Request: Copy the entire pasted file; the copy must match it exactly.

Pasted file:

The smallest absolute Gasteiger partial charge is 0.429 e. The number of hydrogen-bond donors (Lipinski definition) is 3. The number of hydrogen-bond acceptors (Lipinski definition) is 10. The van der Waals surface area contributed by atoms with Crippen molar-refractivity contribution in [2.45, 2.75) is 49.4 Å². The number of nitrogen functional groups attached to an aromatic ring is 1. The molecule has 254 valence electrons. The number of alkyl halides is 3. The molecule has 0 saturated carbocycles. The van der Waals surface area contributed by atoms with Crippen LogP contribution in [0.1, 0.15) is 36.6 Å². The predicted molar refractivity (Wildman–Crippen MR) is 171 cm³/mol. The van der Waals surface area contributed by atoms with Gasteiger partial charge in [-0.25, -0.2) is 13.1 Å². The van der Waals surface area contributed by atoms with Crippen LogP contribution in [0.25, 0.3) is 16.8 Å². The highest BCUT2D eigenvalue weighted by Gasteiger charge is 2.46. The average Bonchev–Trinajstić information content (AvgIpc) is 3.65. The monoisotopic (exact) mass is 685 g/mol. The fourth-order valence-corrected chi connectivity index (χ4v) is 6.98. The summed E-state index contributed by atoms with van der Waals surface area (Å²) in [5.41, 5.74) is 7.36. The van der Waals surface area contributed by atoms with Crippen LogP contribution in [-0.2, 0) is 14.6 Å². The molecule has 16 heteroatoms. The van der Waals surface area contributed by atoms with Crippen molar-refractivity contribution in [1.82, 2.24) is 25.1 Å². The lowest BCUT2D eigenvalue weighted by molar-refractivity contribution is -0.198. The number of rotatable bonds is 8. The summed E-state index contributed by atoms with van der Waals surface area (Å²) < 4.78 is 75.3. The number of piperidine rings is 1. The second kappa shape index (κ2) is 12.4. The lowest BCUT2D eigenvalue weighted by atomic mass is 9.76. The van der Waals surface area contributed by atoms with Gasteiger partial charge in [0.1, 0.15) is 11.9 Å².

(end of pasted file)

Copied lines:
The smallest absolute Gasteiger partial charge is 0.429 e. The number of hydrogen-bond donors (Lipinski definition) is 3. The number of hydrogen-bond acceptors (Lipinski definition) is 10. The van der Waals surface area contributed by atoms with Crippen molar-refractivity contribution in [2.45, 2.75) is 49.4 Å². The number of nitrogen functional groups attached to an aromatic ring is 1. The molecule has 254 valence electrons. The number of alkyl halides is 3. The molecule has 0 saturated carbocycles. The van der Waals surface area contributed by atoms with Crippen LogP contribution in [0.1, 0.15) is 36.6 Å². The predicted molar refractivity (Wildman–Crippen MR) is 171 cm³/mol. The van der Waals surface area contributed by atoms with Gasteiger partial charge in [-0.25, -0.2) is 13.1 Å². The van der Waals surface area contributed by atoms with Crippen LogP contribution in [0.25, 0.3) is 16.8 Å². The highest BCUT2D eigenvalue weighted by Gasteiger charge is 2.46. The average Bonchev–Trinajstić information content (AvgIpc) is 3.65. The monoisotopic (exact) mass is 685 g/mol. The fourth-order valence-corrected chi connectivity index (χ4v) is 6.98. The summed E-state index contributed by atoms with van der Waals surface area (Å²) in [5.41, 5.74) is 7.36. The van der Waals surface area contributed by atoms with Crippen LogP contribution in [-0.2, 0) is 14.6 Å². The molecule has 16 heteroatoms. The van der Waals surface area contributed by atoms with Crippen molar-refractivity contribution in [1.82, 2.24) is 25.1 Å². The lowest BCUT2D eigenvalue weighted by molar-refractivity contribution is -0.198. The number of rotatable bonds is 8. The summed E-state index contributed by atoms with van der Waals surface area (Å²) < 4.78 is 75.3. The number of piperidine rings is 1. The second kappa shape index (κ2) is 12.4. The lowest BCUT2D eigenvalue weighted by atomic mass is 9.76. The van der Waals surface area contributed by atoms with Gasteiger partial charge in [0.1, 0.15) is 11.9 Å².